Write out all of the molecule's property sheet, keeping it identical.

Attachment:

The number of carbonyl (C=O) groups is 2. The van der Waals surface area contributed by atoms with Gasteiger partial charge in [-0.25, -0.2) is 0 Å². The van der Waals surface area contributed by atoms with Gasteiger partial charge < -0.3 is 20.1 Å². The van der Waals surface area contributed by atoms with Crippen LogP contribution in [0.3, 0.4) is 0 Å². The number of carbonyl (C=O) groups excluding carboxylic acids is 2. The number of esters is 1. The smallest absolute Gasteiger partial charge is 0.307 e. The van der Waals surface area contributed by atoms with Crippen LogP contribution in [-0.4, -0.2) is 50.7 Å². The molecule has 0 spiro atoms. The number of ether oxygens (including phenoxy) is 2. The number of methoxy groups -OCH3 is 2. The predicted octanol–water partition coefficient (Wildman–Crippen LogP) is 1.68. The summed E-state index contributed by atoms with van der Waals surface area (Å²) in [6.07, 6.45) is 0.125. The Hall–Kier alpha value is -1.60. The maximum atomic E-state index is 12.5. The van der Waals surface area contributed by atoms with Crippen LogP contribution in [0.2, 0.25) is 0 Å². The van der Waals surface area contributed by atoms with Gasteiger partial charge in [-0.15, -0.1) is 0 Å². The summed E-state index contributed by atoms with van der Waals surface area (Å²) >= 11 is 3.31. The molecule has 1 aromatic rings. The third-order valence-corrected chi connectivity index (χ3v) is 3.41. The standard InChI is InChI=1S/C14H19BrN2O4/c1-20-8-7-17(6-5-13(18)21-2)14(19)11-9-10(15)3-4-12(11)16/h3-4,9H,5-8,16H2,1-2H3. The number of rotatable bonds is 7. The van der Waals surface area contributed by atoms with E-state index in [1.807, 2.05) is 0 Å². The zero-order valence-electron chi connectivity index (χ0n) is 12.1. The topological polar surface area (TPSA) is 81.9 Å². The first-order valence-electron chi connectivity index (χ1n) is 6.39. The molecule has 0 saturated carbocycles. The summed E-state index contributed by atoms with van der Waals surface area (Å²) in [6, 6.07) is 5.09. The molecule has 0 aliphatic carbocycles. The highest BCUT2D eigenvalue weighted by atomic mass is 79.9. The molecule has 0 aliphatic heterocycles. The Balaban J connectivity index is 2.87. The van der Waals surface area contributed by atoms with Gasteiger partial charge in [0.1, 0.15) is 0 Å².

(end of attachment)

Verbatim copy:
The number of carbonyl (C=O) groups is 2. The van der Waals surface area contributed by atoms with Gasteiger partial charge in [-0.25, -0.2) is 0 Å². The van der Waals surface area contributed by atoms with Gasteiger partial charge < -0.3 is 20.1 Å². The van der Waals surface area contributed by atoms with Crippen LogP contribution in [0.3, 0.4) is 0 Å². The number of carbonyl (C=O) groups excluding carboxylic acids is 2. The number of esters is 1. The smallest absolute Gasteiger partial charge is 0.307 e. The van der Waals surface area contributed by atoms with Crippen LogP contribution in [-0.4, -0.2) is 50.7 Å². The molecule has 0 spiro atoms. The number of ether oxygens (including phenoxy) is 2. The number of methoxy groups -OCH3 is 2. The predicted octanol–water partition coefficient (Wildman–Crippen LogP) is 1.68. The summed E-state index contributed by atoms with van der Waals surface area (Å²) in [6.07, 6.45) is 0.125. The Hall–Kier alpha value is -1.60. The maximum atomic E-state index is 12.5. The van der Waals surface area contributed by atoms with Crippen LogP contribution in [0.2, 0.25) is 0 Å². The van der Waals surface area contributed by atoms with Gasteiger partial charge in [-0.15, -0.1) is 0 Å². The summed E-state index contributed by atoms with van der Waals surface area (Å²) >= 11 is 3.31. The molecule has 1 aromatic rings. The third-order valence-corrected chi connectivity index (χ3v) is 3.41. The standard InChI is InChI=1S/C14H19BrN2O4/c1-20-8-7-17(6-5-13(18)21-2)14(19)11-9-10(15)3-4-12(11)16/h3-4,9H,5-8,16H2,1-2H3. The number of rotatable bonds is 7. The van der Waals surface area contributed by atoms with E-state index in [1.807, 2.05) is 0 Å². The zero-order valence-electron chi connectivity index (χ0n) is 12.1. The topological polar surface area (TPSA) is 81.9 Å². The first-order valence-electron chi connectivity index (χ1n) is 6.39. The molecule has 0 saturated carbocycles. The summed E-state index contributed by atoms with van der Waals surface area (Å²) in [6, 6.07) is 5.09. The molecule has 0 aliphatic carbocycles. The highest BCUT2D eigenvalue weighted by atomic mass is 79.9. The molecule has 0 aliphatic heterocycles. The Balaban J connectivity index is 2.87. The van der Waals surface area contributed by atoms with Gasteiger partial charge in [0.1, 0.15) is 0 Å².